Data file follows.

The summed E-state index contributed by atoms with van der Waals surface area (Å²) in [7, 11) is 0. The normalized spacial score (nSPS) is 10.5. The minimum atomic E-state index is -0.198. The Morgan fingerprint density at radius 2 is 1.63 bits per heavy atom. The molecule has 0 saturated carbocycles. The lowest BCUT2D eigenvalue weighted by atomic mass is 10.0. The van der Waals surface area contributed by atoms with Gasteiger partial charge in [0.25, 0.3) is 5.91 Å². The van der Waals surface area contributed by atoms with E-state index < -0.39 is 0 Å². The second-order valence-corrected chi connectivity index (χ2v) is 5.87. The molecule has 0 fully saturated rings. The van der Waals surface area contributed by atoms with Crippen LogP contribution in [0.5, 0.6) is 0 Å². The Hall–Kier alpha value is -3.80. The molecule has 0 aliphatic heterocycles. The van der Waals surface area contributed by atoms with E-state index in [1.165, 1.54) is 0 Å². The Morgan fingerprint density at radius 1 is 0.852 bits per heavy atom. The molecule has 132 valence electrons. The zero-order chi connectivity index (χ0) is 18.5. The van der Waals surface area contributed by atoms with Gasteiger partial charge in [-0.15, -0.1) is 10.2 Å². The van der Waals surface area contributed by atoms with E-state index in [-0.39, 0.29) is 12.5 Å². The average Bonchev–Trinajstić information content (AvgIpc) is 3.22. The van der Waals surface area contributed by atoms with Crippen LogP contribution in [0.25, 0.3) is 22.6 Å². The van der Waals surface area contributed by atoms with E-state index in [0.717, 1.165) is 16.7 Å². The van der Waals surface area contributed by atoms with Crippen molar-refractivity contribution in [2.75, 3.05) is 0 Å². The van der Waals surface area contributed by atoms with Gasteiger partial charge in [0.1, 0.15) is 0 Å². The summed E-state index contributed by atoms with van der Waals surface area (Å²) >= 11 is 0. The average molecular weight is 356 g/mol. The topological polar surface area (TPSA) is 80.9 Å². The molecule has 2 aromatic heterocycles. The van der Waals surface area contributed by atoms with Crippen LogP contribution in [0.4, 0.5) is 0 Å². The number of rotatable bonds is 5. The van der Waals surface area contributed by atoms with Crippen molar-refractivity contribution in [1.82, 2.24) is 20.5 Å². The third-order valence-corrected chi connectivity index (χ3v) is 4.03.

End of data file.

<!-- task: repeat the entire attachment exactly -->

The summed E-state index contributed by atoms with van der Waals surface area (Å²) in [7, 11) is 0. The normalized spacial score (nSPS) is 10.5. The minimum atomic E-state index is -0.198. The Morgan fingerprint density at radius 2 is 1.63 bits per heavy atom. The molecule has 0 saturated carbocycles. The lowest BCUT2D eigenvalue weighted by atomic mass is 10.0. The van der Waals surface area contributed by atoms with Gasteiger partial charge in [0.25, 0.3) is 5.91 Å². The van der Waals surface area contributed by atoms with E-state index < -0.39 is 0 Å². The second-order valence-corrected chi connectivity index (χ2v) is 5.87. The molecule has 0 fully saturated rings. The van der Waals surface area contributed by atoms with Crippen LogP contribution in [0.5, 0.6) is 0 Å². The Hall–Kier alpha value is -3.80. The molecule has 0 aliphatic heterocycles. The van der Waals surface area contributed by atoms with E-state index in [1.165, 1.54) is 0 Å². The Morgan fingerprint density at radius 1 is 0.852 bits per heavy atom. The molecule has 132 valence electrons. The zero-order chi connectivity index (χ0) is 18.5. The van der Waals surface area contributed by atoms with Gasteiger partial charge in [-0.15, -0.1) is 10.2 Å². The van der Waals surface area contributed by atoms with E-state index in [-0.39, 0.29) is 12.5 Å². The average Bonchev–Trinajstić information content (AvgIpc) is 3.22. The van der Waals surface area contributed by atoms with Crippen LogP contribution in [0.25, 0.3) is 22.6 Å². The van der Waals surface area contributed by atoms with E-state index in [0.717, 1.165) is 16.7 Å². The van der Waals surface area contributed by atoms with Crippen molar-refractivity contribution in [2.75, 3.05) is 0 Å². The van der Waals surface area contributed by atoms with Gasteiger partial charge in [0.1, 0.15) is 0 Å². The summed E-state index contributed by atoms with van der Waals surface area (Å²) >= 11 is 0. The average molecular weight is 356 g/mol. The topological polar surface area (TPSA) is 80.9 Å². The molecule has 2 aromatic heterocycles. The van der Waals surface area contributed by atoms with Crippen LogP contribution in [0.4, 0.5) is 0 Å². The number of rotatable bonds is 5. The van der Waals surface area contributed by atoms with Crippen molar-refractivity contribution in [1.82, 2.24) is 20.5 Å². The third-order valence-corrected chi connectivity index (χ3v) is 4.03.